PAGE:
CRC Press; crcpress.com; 214 pages; $69.95.
This book is intended to supply guidelines for establishing a program to prevent and thwart threats against proprietary information and assets. Author Daniel Benny believes most books on industrial espionage fail to accomplish this objective. His approach to doing so is through the review of real-world case examples that suggest what an effective counterespionage program to protect proprietary intellectual assets might be.
The reader is introduced to the problem of industrial espionage and its comparison with competitive intelligence. The book explores topics such as the members of the intelligence community, the intelligence cycle, various intelligence collection methods, traditional tradecraft, cyberthreats, travel tips, awareness training, and basics of information security and physical security programs. Examples of the latter programs include classification principles and descriptions of barriers, IDS sensors, lighting, and locks. Another chapter is dedicated to the set-up and function of a security department. The last chapter lists and describes organizations and agencies that are counterespionage resources and provides contact information.
This book offers three appendices presenting the Espionage Act of 1917, the U.S. Economic Espionage Act of 1996, and the Uniform Trade Secrets Act with 1985 Amendments. At the end of each chapter is a list of references relating to the chapter content in lieu of a comprehensive bibliography.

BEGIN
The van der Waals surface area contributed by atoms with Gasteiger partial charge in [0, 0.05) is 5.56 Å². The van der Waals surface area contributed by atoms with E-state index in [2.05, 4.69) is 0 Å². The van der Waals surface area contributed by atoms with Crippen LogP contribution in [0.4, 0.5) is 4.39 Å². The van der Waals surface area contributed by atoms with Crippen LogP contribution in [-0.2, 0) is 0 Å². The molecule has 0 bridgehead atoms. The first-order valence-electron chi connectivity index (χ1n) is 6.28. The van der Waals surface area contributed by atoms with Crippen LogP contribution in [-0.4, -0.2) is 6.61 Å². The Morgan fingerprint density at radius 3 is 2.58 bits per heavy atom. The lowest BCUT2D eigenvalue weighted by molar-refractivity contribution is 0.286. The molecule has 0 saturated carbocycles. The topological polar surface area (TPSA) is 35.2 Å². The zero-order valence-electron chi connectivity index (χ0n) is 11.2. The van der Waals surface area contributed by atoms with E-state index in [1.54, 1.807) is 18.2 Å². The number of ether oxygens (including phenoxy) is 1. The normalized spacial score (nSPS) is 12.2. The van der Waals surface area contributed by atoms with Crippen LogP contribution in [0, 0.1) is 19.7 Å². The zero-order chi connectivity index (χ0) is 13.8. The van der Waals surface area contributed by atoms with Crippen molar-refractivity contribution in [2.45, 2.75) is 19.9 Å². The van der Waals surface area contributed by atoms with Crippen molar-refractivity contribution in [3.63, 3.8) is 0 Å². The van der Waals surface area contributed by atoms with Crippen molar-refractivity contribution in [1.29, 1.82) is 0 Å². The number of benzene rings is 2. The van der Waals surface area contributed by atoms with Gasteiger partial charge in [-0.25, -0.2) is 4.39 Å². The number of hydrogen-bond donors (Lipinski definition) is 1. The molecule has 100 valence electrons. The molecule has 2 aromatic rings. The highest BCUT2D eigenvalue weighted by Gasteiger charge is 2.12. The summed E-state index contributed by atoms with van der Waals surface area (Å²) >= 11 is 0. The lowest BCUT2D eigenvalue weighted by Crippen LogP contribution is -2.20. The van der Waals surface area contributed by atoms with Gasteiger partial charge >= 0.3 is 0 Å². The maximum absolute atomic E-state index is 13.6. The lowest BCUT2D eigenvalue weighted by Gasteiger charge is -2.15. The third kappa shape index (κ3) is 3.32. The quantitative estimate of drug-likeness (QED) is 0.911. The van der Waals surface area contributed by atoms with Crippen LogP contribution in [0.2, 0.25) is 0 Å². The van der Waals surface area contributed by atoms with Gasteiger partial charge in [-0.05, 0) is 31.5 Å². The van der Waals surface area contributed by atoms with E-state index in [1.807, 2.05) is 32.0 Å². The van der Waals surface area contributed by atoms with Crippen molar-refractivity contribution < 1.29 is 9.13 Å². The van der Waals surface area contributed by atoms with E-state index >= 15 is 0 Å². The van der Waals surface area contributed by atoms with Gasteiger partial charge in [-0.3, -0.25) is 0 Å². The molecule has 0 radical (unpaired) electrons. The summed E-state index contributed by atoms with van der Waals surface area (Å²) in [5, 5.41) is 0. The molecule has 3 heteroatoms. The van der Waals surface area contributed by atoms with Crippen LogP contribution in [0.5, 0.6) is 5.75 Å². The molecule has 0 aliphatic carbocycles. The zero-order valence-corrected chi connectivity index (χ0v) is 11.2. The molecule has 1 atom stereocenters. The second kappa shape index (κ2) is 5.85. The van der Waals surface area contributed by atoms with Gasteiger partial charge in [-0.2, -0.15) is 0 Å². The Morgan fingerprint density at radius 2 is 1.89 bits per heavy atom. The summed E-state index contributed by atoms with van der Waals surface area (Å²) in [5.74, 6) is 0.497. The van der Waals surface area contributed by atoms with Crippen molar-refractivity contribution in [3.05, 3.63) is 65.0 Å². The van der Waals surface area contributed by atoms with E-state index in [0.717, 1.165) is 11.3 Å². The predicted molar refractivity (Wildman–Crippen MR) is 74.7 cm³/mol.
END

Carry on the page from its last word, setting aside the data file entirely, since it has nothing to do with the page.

The overall visual presentation is professional with photographs by the author throughout. This book is recommended for general readers interested in protecting intellectual property and those with a specific interest in industrial espionage issues. It could be beneficial as overview reading in studies of industrial espionage. The book, however, is somewhat pricey for the quantity and depth of information presented.
Reviewer: Paul D. Barnard, CPP, CISM (Certified Information Security Manager), SFPC (Security Fundamentals Professional Certification), is an adjunct professor in industrial espionage and security management programs. He is a member of ASIS International. The opinion expressed is solely that of the reviewer and does not imply the view of the U.S. government or any other organization.